APGH 2024: Green hydrogen has potential to drive economy, tackle climate change


Dr Michaela Kendall

KUCHING (June 10): Green hydrogen’s growing importance in fighting climate change has gained significant attention, especially in the Asean region.

Industry leaders increasingly recognise its potential to drive economic growth and promote environmental sustainability.

Dr Michaela Kendall, CEO of Adelan Limited, emphasised the importance of green hydrogen in decarbonising the global energy system.

“Green hydrogen, and hydrogen technologies, though still a future prospect, will be a crucial tool in energy transition. We expect low carbon hydrogen to be generated from renewables and used as a commodity fuel, a scenario most experts foresee at scale by 2050.

“But how we reach this goal is still unclear. The next steps are uncertain, requiring innovation and exploration of green hydrogen’s current role,” she told The Borneo Post in an interview in conjunction with the Asia Pacific Green Hydrogen (APGH) Conference & Exhibition 2024.

Based in the UK, Adelan develops low carbon hydrogen technology products for the clean energy market and offers unique fuel cell and electrolyser system sales.  They are attending APGH 2024 to develop strategic partnerships with customers looking to decarbonise their products and businesses.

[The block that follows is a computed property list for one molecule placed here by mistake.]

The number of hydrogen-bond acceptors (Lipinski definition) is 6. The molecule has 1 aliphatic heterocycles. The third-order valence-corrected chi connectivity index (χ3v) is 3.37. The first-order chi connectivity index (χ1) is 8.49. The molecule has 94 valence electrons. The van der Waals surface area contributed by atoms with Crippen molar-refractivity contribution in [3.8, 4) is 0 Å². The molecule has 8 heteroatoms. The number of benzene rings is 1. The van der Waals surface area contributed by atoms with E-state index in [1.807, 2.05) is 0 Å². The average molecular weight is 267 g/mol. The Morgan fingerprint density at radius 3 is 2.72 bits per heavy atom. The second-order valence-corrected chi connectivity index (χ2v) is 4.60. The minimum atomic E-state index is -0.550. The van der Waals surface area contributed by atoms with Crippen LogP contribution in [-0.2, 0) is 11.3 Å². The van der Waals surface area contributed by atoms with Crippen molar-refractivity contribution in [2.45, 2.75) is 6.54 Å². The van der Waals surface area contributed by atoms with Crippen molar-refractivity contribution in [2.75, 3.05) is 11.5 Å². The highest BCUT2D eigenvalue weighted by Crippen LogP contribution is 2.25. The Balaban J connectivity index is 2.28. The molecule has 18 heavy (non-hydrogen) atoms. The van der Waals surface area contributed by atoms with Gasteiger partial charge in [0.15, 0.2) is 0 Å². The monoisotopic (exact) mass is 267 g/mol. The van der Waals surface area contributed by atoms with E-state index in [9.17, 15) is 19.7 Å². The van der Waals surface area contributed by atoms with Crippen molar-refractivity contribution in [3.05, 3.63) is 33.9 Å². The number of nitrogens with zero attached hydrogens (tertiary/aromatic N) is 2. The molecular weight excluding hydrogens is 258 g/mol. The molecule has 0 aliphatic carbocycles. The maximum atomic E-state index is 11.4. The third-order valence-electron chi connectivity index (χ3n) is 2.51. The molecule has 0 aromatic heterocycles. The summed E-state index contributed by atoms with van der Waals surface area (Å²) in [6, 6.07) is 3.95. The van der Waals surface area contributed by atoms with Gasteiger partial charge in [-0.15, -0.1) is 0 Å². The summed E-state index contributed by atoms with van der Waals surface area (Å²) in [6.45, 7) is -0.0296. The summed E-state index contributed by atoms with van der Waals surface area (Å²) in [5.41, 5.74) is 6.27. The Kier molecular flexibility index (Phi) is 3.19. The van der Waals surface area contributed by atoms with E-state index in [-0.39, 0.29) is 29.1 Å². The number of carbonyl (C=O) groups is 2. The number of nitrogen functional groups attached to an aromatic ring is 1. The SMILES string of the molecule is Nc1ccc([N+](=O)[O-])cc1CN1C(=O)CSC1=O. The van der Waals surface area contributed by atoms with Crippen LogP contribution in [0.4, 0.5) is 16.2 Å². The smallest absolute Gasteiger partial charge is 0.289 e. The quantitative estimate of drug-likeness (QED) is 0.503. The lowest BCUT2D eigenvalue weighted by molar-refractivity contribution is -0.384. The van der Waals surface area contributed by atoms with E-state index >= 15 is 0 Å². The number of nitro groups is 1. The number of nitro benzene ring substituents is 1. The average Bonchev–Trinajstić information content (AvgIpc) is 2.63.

Dr Kendall, who is among the international speakers at APGH 2024, said there are abundant economic opportunities linked with environmental sustainability, noting projections showing a multi-trillion-dollar market by 2050.

“Green hydrogen solves the intermittency of renewable energy. It can be made when renewable energy is plentiful and then used as feedstock in products like green ammonia.

“This is a big chance for countries in the region to develop this ecosystem” she said.

Dr Kendall also emphasised the need for technical experts to share best practices internationally and raise awareness about green hydrogen’s benefits, such as mitigating climate change and improving air quality.

“The learning curve in the green hydrogen industry is steep, and even seasoned experts are constantly adapting to new developments. Sharing best practices and knowledge internationally is crucial to speed up progress and maximise the impact of this transformative technology.”

Although green hydrogen is not new, she noted that its commercialisation marks a big step forward.

“Urgency in tackling climate change, enhancing air quality, and cutting energy costs emphasises the need to implement these technologies widely.

“Effectively communicating these benefits is crucial to generating broad interest and adoption of green hydrogen technology,” she added.

For more information on the APGH 2024, which will be held from today until June 12, go to www.hydrogenapac.com.